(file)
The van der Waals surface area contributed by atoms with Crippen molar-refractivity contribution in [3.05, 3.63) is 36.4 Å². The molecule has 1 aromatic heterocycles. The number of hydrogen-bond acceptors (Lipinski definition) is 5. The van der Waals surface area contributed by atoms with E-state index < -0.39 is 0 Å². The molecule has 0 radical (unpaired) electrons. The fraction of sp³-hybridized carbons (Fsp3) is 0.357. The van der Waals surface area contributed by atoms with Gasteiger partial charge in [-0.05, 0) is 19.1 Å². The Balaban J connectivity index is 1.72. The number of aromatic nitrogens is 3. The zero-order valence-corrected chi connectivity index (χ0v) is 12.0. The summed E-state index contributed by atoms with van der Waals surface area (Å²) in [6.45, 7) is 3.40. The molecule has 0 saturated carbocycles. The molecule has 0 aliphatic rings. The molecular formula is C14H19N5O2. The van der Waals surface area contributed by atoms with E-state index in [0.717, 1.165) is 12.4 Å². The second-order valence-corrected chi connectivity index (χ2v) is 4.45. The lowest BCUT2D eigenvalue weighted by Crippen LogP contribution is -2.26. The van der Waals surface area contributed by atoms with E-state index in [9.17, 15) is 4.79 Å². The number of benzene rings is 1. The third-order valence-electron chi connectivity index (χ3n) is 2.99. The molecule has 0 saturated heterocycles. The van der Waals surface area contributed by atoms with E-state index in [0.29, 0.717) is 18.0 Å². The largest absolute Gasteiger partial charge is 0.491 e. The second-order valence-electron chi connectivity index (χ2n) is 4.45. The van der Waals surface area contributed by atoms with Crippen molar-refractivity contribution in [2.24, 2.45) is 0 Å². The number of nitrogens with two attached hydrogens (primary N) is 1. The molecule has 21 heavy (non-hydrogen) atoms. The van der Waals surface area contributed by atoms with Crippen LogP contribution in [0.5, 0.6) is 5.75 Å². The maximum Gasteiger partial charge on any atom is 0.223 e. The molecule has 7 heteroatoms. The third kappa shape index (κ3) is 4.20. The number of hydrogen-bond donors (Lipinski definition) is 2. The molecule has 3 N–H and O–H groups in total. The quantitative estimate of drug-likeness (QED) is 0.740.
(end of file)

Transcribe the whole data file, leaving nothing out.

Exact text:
The van der Waals surface area contributed by atoms with Crippen molar-refractivity contribution in [3.05, 3.63) is 36.4 Å². The molecule has 1 aromatic heterocycles. The number of hydrogen-bond acceptors (Lipinski definition) is 5. The van der Waals surface area contributed by atoms with E-state index < -0.39 is 0 Å². The molecule has 0 radical (unpaired) electrons. The fraction of sp³-hybridized carbons (Fsp3) is 0.357. The van der Waals surface area contributed by atoms with Gasteiger partial charge in [-0.05, 0) is 19.1 Å². The Balaban J connectivity index is 1.72. The number of aromatic nitrogens is 3. The zero-order valence-corrected chi connectivity index (χ0v) is 12.0. The summed E-state index contributed by atoms with van der Waals surface area (Å²) in [6.45, 7) is 3.40. The molecule has 0 saturated carbocycles. The molecule has 0 aliphatic rings. The molecular formula is C14H19N5O2. The van der Waals surface area contributed by atoms with E-state index in [0.717, 1.165) is 12.4 Å². The second-order valence-corrected chi connectivity index (χ2v) is 4.45. The lowest BCUT2D eigenvalue weighted by Crippen LogP contribution is -2.26. The van der Waals surface area contributed by atoms with E-state index in [9.17, 15) is 4.79 Å². The number of benzene rings is 1. The third-order valence-electron chi connectivity index (χ3n) is 2.99. The molecule has 0 saturated heterocycles. The van der Waals surface area contributed by atoms with E-state index in [0.29, 0.717) is 18.0 Å². The largest absolute Gasteiger partial charge is 0.491 e. The second-order valence-electron chi connectivity index (χ2n) is 4.45. The van der Waals surface area contributed by atoms with Crippen molar-refractivity contribution in [2.24, 2.45) is 0 Å². The number of nitrogens with two attached hydrogens (primary N) is 1. The molecule has 21 heavy (non-hydrogen) atoms. The van der Waals surface area contributed by atoms with Crippen LogP contribution in [0.5, 0.6) is 5.75 Å². The maximum Gasteiger partial charge on any atom is 0.223 e. The molecule has 7 heteroatoms. The third kappa shape index (κ3) is 4.20. The number of hydrogen-bond donors (Lipinski definition) is 2. The molecule has 3 N–H and O–H groups in total. The quantitative estimate of drug-likeness (QED) is 0.740.